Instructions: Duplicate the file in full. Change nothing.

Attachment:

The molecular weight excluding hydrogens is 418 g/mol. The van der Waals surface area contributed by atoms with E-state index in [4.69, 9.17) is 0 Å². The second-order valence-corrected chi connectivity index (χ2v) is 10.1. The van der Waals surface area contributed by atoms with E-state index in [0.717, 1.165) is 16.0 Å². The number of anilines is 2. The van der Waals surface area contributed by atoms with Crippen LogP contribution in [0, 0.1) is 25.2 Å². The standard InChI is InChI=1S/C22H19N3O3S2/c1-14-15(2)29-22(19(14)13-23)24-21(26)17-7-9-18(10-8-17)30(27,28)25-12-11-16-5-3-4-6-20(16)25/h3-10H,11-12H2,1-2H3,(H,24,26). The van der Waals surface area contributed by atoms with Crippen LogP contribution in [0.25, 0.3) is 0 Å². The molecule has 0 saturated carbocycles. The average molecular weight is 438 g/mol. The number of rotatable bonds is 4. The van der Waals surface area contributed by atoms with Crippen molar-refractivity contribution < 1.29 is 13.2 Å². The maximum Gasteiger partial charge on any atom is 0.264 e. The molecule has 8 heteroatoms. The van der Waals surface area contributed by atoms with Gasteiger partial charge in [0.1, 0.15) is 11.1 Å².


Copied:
The molecular weight excluding hydrogens is 418 g/mol. The van der Waals surface area contributed by atoms with E-state index in [4.69, 9.17) is 0 Å². The second-order valence-corrected chi connectivity index (χ2v) is 10.1. The van der Waals surface area contributed by atoms with E-state index in [0.717, 1.165) is 16.0 Å². The number of anilines is 2. The van der Waals surface area contributed by atoms with Crippen LogP contribution in [0, 0.1) is 25.2 Å². The standard InChI is InChI=1S/C22H19N3O3S2/c1-14-15(2)29-22(19(14)13-23)24-21(26)17-7-9-18(10-8-17)30(27,28)25-12-11-16-5-3-4-6-20(16)25/h3-10H,11-12H2,1-2H3,(H,24,26). The van der Waals surface area contributed by atoms with Crippen LogP contribution in [0.25, 0.3) is 0 Å². The molecule has 0 saturated carbocycles. The average molecular weight is 438 g/mol. The number of rotatable bonds is 4. The van der Waals surface area contributed by atoms with Crippen molar-refractivity contribution < 1.29 is 13.2 Å². The maximum Gasteiger partial charge on any atom is 0.264 e. The molecule has 8 heteroatoms. The van der Waals surface area contributed by atoms with Gasteiger partial charge in [0.1, 0.15) is 11.1 Å².